Tariffs & strategy: China can be countered by getting global value chains to shift here. But we have high trade costs

Clipped from: https://timesofindia.indiatimes.com/blogs/toi-editorials/tariffs-strategy-china-can-be-countered-by-getting-global-value-chains-to-shift-here-but-we-have-high-trade-costs/TOI Edit

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The first in-person leaders’ summit last week of the Quad grouping resulted in a promising outcome that meshes economic integration with the overarching strategic motive. India is an immediate beneficiary of this thrust. The Quad Vaccine Partnership is financing a manufacturing expansion of domestic vaccine maker Biological E. The summit’s joint statements highlighted other potential areas of collaboration. The clean hydrogen partnership, a semiconductor supply chain initiative and telecommunications are three areas where India will potentially be presented with opportunities to make a technological and economic leap.

If the Quad’s economic potential is to materialise, it will come through private sector collaboration. In economic terms, the Quad economies are the antithesis of China, private firms operating in rules-based market economies drive things forward. For sure, agreements between governments will create an enabling environment. The potential will however have to be realised by private firms. In other words, if the Indian economy is to benefit from the opportunity arising out of the realignment, private firms need enough incentive to invest here.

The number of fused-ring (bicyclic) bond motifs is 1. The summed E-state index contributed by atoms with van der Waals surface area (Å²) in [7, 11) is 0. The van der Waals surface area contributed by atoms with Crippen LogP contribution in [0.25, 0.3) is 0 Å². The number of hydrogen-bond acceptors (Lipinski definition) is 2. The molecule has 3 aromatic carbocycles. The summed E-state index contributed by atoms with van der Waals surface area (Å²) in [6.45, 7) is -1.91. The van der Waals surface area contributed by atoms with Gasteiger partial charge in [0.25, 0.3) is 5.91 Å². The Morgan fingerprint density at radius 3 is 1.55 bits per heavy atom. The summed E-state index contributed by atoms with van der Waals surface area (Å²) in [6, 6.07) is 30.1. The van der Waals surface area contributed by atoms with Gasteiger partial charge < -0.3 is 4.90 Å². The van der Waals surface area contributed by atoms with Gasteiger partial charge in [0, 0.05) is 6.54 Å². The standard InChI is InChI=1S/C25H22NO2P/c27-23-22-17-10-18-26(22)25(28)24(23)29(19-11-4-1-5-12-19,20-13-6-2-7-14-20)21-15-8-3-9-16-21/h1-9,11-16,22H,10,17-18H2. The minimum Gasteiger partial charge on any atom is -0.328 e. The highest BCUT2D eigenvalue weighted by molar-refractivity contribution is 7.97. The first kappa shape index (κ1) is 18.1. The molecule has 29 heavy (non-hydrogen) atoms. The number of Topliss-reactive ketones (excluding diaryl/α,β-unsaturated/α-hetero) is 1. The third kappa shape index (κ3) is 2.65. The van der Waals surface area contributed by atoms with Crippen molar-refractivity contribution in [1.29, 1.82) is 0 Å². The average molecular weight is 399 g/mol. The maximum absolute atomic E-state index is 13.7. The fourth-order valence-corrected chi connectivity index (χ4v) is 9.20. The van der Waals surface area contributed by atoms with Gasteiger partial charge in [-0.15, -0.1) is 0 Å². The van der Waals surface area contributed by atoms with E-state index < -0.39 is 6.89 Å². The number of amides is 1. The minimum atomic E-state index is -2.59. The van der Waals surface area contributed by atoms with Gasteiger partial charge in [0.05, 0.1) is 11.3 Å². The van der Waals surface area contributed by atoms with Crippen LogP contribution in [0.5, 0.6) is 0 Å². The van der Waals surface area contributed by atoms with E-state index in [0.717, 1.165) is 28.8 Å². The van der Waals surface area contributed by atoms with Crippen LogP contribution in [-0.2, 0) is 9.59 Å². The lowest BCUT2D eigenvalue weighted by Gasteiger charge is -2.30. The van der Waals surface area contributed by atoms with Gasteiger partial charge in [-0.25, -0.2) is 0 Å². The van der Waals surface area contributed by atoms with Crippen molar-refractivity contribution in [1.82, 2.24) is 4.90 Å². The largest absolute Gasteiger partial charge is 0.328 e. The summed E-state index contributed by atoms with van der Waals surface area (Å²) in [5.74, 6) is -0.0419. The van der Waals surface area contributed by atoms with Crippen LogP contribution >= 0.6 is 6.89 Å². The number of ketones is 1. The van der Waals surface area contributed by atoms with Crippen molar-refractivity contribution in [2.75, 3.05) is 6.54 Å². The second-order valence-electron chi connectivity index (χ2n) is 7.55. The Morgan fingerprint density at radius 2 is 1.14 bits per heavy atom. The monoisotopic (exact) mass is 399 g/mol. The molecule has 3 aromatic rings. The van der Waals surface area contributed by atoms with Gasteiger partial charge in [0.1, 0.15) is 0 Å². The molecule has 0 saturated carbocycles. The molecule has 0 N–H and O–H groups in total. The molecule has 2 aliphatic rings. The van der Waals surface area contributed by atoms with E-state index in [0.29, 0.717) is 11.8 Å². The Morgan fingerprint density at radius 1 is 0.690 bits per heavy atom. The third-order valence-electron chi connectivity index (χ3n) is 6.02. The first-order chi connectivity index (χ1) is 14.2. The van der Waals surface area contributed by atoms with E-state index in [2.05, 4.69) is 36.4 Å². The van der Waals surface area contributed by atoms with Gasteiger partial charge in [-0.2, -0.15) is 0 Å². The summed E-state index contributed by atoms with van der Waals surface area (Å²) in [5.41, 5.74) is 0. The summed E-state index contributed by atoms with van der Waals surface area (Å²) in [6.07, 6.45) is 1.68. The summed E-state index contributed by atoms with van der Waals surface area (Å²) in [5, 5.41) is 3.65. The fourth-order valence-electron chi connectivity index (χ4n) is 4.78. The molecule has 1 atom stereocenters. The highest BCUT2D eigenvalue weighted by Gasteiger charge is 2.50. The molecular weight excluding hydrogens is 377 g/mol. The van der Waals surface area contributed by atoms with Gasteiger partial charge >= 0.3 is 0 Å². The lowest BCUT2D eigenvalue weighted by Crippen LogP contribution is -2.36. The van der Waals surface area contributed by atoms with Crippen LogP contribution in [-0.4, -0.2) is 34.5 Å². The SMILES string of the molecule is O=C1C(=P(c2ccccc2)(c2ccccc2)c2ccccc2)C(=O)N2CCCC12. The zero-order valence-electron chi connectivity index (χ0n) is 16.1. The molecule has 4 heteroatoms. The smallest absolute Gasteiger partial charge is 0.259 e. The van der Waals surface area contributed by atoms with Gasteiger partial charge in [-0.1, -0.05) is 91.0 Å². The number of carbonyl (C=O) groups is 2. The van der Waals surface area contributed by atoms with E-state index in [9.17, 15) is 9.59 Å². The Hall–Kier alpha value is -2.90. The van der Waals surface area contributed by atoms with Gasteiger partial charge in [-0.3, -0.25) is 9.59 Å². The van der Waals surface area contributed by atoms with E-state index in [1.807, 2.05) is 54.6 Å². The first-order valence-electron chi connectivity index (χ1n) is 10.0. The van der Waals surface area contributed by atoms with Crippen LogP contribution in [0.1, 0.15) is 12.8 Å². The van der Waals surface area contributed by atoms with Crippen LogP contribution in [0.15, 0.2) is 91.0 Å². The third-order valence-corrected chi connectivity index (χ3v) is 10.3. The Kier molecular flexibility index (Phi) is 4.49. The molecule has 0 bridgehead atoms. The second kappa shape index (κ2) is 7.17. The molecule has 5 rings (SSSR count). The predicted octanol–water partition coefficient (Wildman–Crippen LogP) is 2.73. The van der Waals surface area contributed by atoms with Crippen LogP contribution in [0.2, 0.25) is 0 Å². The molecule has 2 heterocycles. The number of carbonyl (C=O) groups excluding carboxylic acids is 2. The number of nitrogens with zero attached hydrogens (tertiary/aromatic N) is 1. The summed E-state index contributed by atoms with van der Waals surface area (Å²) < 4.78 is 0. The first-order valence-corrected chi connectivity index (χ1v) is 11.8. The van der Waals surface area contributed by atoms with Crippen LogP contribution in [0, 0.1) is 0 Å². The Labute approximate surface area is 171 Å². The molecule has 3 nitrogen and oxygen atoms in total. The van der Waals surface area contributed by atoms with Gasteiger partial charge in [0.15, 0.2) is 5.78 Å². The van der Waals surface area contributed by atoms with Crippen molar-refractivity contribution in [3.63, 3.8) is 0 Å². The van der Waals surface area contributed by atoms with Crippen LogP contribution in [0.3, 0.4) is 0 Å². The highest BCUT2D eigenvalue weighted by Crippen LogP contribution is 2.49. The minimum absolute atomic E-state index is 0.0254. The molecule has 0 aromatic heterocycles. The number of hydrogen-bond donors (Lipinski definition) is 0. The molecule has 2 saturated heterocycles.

In practical terms it translates into India’s tighter integration into global value chains (GVCs). An important factor influencing integration is the level of trade costs in India, through both tariff and non-tariff barriers. India’s trade policy in the recent past has pushed up costs through tariff increases. WTO data shows that India’s simple average applied MFN (most favoured nation) tariff increased from 13% in 2014-15 to 15.4% in 2020-21. At a more granular level, the percentage of tariff lines in the 10-30% duty category increased from 12.1% in FY15 to 22.1% in FY21. There’s been a marked shift towards protectionism that has on average increased trade costs. It will only discourage potential GVC investments. The prevailing favourable strategic environment needs supportive trade policies that persuade GVCs to come here.

India’s FDI inflows have increased recently in absolute terms but a look at the nature of flows suggests that access to the domestic market has been an important pull factor. There will be more positive spin-offs if an increasing incidence of inflows locks the domestic firms into GVCs. It will lead to diffusion of advanced technology and raise productivity across-the-board. Therefore, the historic opportunity arising out of closer ties of the Quad grouping can be realised if India reorients its trade regime to draw in FDI that binds the Indian economy to GVCs extensively. India is a more stable and dependable alternative to China for GVCs.

This piece appeared as an editorial opinion in the print edition of The Times of India.

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